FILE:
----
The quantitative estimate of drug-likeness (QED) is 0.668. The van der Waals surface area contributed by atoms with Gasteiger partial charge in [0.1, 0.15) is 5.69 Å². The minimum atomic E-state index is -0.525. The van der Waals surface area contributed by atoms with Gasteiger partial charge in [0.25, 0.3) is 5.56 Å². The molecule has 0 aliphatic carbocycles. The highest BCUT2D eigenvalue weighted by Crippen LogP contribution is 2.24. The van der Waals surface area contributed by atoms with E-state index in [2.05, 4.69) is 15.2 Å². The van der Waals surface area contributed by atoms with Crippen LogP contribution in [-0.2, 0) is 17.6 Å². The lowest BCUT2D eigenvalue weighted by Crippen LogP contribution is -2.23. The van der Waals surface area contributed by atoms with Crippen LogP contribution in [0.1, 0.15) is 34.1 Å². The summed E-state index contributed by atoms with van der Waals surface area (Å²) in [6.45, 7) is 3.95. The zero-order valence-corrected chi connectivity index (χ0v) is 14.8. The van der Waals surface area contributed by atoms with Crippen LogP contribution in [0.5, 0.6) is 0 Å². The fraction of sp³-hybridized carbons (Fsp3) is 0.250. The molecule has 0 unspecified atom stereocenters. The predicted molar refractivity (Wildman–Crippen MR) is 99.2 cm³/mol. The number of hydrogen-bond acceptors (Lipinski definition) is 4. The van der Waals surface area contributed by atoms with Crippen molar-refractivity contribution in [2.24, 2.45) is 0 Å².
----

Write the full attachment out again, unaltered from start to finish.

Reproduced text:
The quantitative estimate of drug-likeness (QED) is 0.668. The van der Waals surface area contributed by atoms with Gasteiger partial charge in [0.1, 0.15) is 5.69 Å². The minimum atomic E-state index is -0.525. The van der Waals surface area contributed by atoms with Gasteiger partial charge in [0.25, 0.3) is 5.56 Å². The molecule has 0 aliphatic carbocycles. The highest BCUT2D eigenvalue weighted by Crippen LogP contribution is 2.24. The van der Waals surface area contributed by atoms with E-state index in [2.05, 4.69) is 15.2 Å². The van der Waals surface area contributed by atoms with Crippen LogP contribution in [-0.2, 0) is 17.6 Å². The lowest BCUT2D eigenvalue weighted by Crippen LogP contribution is -2.23. The van der Waals surface area contributed by atoms with Crippen LogP contribution in [0.1, 0.15) is 34.1 Å². The summed E-state index contributed by atoms with van der Waals surface area (Å²) in [6.45, 7) is 3.95. The zero-order valence-corrected chi connectivity index (χ0v) is 14.8. The van der Waals surface area contributed by atoms with Crippen LogP contribution in [0.5, 0.6) is 0 Å². The fraction of sp³-hybridized carbons (Fsp3) is 0.250. The molecule has 0 unspecified atom stereocenters. The predicted molar refractivity (Wildman–Crippen MR) is 99.2 cm³/mol. The number of hydrogen-bond acceptors (Lipinski definition) is 4. The van der Waals surface area contributed by atoms with Crippen molar-refractivity contribution in [2.24, 2.45) is 0 Å².